Women and Work
FOR the past 30 years, women's entry into the work force has been steady and dramatic, rising from 37 percent of working-age women in the labor force in 1960 to 57 percent today. Now, according to the US Labor Department, women's participation in the labor force has leveled off. A slowdown in the American economy and a rising birth rate are combining to keep more women at home. Labor statisticians do not expect this plateau to be permanent. But the numerical leveling off serves as an opportunity to consider the progress working women have made in three important areas:
Wages. In 1939, women earned 63 cents for every dollar men earned. Today that figure is 67 cents - progress, but hardly equality. As one example of disparities that still exist, the US Equal Employment Opportunities Commission last month sued WBAL-TV in Baltimore, charging that the station illegally paid a former anchorwoman $30,000 to $40,000 less than her male counterparts, then fired her when she complained about the discrepancies. The station counters that the woman's pay was equitable with her self-imposed work schedule.
Equal opportunity. Although the success of American women in moving into middle management has been well documented, doors at the top levels of business remain closed to all but a handful of women. This week a US court of appeals panel upheld a lower court ruling in favor of a woman who had accused the Price Waterhouse accounting firm of sex discrimination in denying her a partnership. Last week a federal district judge found a prominent Philadelphia law firm guilty of sex discrimination in refusing to make a female associate a partner. The judge charged the firm with applying tougher standards to women who seek partnerships than to men.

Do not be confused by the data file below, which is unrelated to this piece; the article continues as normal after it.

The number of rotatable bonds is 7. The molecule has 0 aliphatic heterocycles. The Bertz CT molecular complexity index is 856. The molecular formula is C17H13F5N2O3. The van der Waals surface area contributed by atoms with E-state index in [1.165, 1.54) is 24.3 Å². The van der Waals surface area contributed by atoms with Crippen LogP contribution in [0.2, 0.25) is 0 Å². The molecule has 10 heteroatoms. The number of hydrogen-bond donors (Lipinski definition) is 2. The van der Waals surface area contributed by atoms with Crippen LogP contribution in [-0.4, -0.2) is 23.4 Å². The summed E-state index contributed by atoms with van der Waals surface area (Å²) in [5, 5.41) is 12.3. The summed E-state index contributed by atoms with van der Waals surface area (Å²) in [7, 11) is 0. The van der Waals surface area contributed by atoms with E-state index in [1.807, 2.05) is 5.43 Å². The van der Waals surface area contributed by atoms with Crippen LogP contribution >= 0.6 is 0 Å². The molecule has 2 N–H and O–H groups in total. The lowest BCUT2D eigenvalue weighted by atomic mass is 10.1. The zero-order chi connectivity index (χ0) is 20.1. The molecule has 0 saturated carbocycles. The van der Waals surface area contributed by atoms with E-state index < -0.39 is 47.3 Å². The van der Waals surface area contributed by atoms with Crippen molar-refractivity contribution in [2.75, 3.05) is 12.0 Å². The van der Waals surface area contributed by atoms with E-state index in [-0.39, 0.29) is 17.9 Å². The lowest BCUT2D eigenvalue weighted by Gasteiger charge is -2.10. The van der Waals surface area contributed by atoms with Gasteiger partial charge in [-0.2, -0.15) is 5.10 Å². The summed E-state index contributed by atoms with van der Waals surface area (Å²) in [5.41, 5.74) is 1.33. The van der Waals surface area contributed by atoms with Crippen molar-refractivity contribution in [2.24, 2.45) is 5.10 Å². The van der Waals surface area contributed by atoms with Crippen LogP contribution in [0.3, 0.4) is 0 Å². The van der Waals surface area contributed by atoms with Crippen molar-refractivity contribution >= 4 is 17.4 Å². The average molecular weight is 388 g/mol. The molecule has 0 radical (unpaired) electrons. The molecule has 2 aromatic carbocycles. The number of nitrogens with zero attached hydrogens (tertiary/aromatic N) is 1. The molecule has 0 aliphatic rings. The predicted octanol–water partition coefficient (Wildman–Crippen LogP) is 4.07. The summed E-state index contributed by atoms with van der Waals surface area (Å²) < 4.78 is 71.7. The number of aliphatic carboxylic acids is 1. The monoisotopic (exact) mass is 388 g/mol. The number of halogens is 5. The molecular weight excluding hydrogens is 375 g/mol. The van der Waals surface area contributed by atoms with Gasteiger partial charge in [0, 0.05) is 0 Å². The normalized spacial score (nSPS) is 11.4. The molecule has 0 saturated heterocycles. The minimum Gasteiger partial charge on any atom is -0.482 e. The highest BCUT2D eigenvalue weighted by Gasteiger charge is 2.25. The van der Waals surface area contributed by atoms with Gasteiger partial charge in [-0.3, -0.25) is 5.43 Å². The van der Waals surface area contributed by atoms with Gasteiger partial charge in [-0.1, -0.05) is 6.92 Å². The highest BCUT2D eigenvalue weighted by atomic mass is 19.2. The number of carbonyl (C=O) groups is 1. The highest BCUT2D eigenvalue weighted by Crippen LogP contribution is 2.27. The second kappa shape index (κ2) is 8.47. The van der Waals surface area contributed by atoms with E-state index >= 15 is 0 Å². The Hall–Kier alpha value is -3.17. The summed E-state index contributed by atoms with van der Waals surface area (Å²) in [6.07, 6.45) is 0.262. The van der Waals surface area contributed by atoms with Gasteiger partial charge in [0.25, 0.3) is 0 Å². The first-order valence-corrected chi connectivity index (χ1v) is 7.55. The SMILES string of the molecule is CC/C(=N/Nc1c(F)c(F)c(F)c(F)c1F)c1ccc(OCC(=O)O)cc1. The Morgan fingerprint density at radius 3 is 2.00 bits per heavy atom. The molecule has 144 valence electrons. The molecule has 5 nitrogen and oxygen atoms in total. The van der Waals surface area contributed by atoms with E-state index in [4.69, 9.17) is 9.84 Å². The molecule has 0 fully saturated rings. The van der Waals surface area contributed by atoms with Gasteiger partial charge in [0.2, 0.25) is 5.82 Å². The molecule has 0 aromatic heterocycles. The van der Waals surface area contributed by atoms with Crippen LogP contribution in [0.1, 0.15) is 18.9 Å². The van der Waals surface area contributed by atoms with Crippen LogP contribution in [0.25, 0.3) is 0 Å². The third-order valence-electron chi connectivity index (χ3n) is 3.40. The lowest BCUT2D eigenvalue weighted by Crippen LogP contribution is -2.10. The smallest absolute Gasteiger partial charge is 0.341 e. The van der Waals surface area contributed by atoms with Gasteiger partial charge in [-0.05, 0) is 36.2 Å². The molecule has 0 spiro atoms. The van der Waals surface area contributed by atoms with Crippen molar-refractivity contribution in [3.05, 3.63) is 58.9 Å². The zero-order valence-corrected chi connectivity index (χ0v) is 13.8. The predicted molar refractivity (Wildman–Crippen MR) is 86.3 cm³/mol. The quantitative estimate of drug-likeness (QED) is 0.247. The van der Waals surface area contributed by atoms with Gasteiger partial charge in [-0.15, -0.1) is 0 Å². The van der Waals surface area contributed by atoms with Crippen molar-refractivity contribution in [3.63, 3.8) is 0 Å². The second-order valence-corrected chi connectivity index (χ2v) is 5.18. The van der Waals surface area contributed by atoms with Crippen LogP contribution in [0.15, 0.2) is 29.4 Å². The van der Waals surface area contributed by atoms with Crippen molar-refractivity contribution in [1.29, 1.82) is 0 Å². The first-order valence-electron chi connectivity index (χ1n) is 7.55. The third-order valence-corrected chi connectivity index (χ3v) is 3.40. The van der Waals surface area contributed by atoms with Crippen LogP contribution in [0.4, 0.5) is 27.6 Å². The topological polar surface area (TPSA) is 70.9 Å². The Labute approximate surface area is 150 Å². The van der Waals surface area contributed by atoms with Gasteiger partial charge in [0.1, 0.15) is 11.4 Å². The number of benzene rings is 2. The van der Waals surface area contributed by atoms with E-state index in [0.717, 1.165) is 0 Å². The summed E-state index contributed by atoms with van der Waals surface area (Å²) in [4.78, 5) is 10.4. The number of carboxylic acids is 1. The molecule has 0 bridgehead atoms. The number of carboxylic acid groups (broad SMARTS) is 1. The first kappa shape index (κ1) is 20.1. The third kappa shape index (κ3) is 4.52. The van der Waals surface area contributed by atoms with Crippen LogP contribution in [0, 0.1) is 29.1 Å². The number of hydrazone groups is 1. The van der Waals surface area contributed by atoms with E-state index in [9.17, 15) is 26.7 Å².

Sexual harassment. Laws and corporate policies have helped to heighten public awareness of this persistent workplace problem. But questions of appropriate conduct often remain murky. One encouraging sign comes from Harvard University, which has just established a committee to formulate a policy on sexual harassment. In addition to defining sexual harassment, the policy will establish procedures for registering complaints.
As women continue to be an integral part of the work force, these inequities will demand attention and solutions. So will the perennial issues of child care, parental leave, and elder care. As a matter of fairness, these issues are important, one by one. Taken as a whole, their resolution promises a change in attitude toward women that will improve society in and out of the workplace.